One additional reason for bearishness: in the last 12 bear markets (excluding the current one), stock prices never bottomed until the National Bureau of Economic Research (NBER) declared a recession. We are not there yet.
For the time being, we are not concerned about a 2008-style cascade of financial institution collapse, nor the security of our clients’ cash positions with our custodian. To the extent that inflation persists, and we see a “higher-rates-for-longer” Federal Reserve, we would look to tactically lengthen bond maturities if the 10-year Treasury yield reapproaches 4%. For those interested in maximum safety, taxable money market funds holding U.S. Treasury bills are currently paying 4.5%. That is a nice worry-free rate of interest.
Please reach out to us if you would like to discuss capital markets or your personal financial plan.
Teancum D. Light, JD, CPA, CFP®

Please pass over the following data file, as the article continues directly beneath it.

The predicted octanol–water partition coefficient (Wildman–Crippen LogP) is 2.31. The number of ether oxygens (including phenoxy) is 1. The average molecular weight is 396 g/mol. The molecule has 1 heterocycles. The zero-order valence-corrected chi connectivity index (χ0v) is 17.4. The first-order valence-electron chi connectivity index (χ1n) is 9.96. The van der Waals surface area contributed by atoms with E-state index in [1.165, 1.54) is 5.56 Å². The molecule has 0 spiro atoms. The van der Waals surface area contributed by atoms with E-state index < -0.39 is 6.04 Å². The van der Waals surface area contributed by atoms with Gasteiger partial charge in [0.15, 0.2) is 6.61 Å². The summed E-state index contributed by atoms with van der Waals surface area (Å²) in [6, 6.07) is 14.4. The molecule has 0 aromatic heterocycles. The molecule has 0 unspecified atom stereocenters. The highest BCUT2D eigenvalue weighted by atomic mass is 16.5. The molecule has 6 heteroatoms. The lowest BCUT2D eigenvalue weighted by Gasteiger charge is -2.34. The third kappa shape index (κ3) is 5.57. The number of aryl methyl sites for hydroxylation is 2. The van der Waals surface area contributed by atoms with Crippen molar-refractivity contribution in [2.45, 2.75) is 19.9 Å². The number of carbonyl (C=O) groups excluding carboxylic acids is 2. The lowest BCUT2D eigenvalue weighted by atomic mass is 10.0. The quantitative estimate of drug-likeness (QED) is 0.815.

Chief Investment Officer
Disclosures: This material is for informational purposes only and is not rendering or offering to render personalized investment advice or financial planning. This is neither a solicitation nor a recommendation to purchase or sell an investment and should not be relied upon as such. Before taking any action, you should always seek the assistance of a professional who knows your particular situation for advice on taxes, your investments, the law or any other matters that affect you or your business. Although Lighthouse Wealth Management has made every reasonable effort to ensure that the information provided is accurate, Lighthouse Wealth Management makes no warranties, expressed or implied, on the information provided. The reader assumes all responsibility for the use of such information.
 Souce: https://www.wsj.com/articles/stocks-havent-looked-this-unattractive-since-2007-78fc374c
 Source: https://www.federalreserve.gov/data/sloos/sloos-202301.htm